Saint Johnsbury, a town and the county seat of Caledonia co., Vermont, on the Pas-sumpsic river, and on the Portland and Og-densburg and the Connecticut and Passumpsic Rivers railroads, 38 m. E. N. E. of Montpelier; pop. in 1850, 2,758; in 1860, 3,469; in 1870, 4,665. It contains three villages, St. Johns-bury, St. Johnsbury Centre, and St. Johnsbury East. The first is much the largest, and has many neat residences and good public buildings. The court house is a fine structure, and in front is a soldiers' monument. The Athenaeum, also a fine building, contains a public reading room with a library of more than 10,000 volumes and a gallery of choice paintings and works of art. The principal educational institution besides the free public schools is the St. Johnsbury academy. The town has two national banks, a savings bank, two weekly newspapers, and 11 churches. There are iron founderies and manufactories of agricultural implements, etc.; but the chief industrial feature is the extensive manufactory of the "Fairbanks standard scales," in St. Johnsbury village.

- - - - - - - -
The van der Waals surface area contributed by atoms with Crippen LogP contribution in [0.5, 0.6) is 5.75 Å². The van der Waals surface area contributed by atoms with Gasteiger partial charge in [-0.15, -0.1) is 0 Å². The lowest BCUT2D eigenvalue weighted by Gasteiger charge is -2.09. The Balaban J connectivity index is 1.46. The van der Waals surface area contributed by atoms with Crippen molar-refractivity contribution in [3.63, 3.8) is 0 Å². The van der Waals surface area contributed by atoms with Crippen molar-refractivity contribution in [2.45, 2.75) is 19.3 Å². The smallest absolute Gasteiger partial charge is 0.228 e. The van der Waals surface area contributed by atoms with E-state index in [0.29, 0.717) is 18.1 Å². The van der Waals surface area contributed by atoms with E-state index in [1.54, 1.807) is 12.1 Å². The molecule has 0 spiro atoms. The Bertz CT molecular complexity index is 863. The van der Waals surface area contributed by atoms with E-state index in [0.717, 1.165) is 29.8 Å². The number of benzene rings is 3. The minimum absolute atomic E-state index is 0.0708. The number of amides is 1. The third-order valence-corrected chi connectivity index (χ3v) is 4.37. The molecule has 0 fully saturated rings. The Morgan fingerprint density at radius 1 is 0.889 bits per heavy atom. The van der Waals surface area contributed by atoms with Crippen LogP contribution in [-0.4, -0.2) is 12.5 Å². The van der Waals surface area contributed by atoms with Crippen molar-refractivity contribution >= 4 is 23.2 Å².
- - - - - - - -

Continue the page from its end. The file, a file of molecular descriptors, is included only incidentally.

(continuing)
The works occupy 15 acres and employ from 500 to 600 men; annual value of products, more than $2,000,000.